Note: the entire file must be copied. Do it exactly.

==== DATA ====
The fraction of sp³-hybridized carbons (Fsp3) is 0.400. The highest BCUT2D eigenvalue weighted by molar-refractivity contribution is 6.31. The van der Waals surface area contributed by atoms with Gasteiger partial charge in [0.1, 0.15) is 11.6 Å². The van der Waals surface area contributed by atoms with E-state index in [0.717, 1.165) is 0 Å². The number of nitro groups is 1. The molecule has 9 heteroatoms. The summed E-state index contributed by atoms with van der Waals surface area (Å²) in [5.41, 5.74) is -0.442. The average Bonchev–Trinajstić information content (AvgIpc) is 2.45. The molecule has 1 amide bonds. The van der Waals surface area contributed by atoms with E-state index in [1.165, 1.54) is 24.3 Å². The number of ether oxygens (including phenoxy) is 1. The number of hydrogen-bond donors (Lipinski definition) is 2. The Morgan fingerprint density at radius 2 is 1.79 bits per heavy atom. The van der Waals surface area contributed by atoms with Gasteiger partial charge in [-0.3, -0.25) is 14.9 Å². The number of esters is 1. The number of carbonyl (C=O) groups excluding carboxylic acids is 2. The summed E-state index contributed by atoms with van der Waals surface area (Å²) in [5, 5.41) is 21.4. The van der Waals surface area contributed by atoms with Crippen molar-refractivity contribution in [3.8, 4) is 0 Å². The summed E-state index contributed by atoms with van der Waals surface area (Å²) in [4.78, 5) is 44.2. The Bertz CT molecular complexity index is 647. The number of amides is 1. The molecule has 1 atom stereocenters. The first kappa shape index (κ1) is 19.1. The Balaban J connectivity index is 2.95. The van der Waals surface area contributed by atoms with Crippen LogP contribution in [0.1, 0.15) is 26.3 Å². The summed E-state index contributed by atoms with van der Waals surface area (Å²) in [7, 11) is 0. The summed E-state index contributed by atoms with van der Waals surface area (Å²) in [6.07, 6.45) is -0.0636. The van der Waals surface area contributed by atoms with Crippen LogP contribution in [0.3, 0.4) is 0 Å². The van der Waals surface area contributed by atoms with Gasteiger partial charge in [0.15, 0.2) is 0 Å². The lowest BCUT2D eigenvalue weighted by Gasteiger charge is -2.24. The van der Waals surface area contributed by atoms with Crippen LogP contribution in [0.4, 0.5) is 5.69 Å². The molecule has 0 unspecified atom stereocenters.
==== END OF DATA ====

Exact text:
The fraction of sp³-hybridized carbons (Fsp3) is 0.400. The highest BCUT2D eigenvalue weighted by molar-refractivity contribution is 6.31. The van der Waals surface area contributed by atoms with Gasteiger partial charge in [0.1, 0.15) is 11.6 Å². The van der Waals surface area contributed by atoms with E-state index in [0.717, 1.165) is 0 Å². The number of nitro groups is 1. The molecule has 9 heteroatoms. The summed E-state index contributed by atoms with van der Waals surface area (Å²) in [5.41, 5.74) is -0.442. The average Bonchev–Trinajstić information content (AvgIpc) is 2.45. The molecule has 1 amide bonds. The van der Waals surface area contributed by atoms with E-state index in [1.165, 1.54) is 24.3 Å². The number of ether oxygens (including phenoxy) is 1. The number of hydrogen-bond donors (Lipinski definition) is 2. The Morgan fingerprint density at radius 2 is 1.79 bits per heavy atom. The van der Waals surface area contributed by atoms with Gasteiger partial charge in [-0.3, -0.25) is 14.9 Å². The number of esters is 1. The number of carbonyl (C=O) groups excluding carboxylic acids is 2. The summed E-state index contributed by atoms with van der Waals surface area (Å²) in [5, 5.41) is 21.4. The van der Waals surface area contributed by atoms with Crippen molar-refractivity contribution in [3.8, 4) is 0 Å². The summed E-state index contributed by atoms with van der Waals surface area (Å²) in [4.78, 5) is 44.2. The Bertz CT molecular complexity index is 647. The number of amides is 1. The molecule has 1 atom stereocenters. The first kappa shape index (κ1) is 19.1. The Balaban J connectivity index is 2.95. The van der Waals surface area contributed by atoms with Crippen LogP contribution in [0.1, 0.15) is 26.3 Å². The summed E-state index contributed by atoms with van der Waals surface area (Å²) in [7, 11) is 0. The summed E-state index contributed by atoms with van der Waals surface area (Å²) in [6.07, 6.45) is -0.0636. The van der Waals surface area contributed by atoms with Crippen LogP contribution in [0.3, 0.4) is 0 Å². The van der Waals surface area contributed by atoms with Gasteiger partial charge in [0.15, 0.2) is 0 Å². The lowest BCUT2D eigenvalue weighted by Gasteiger charge is -2.24. The van der Waals surface area contributed by atoms with Crippen LogP contribution in [0.4, 0.5) is 5.69 Å². The molecule has 0 unspecified atom stereocenters.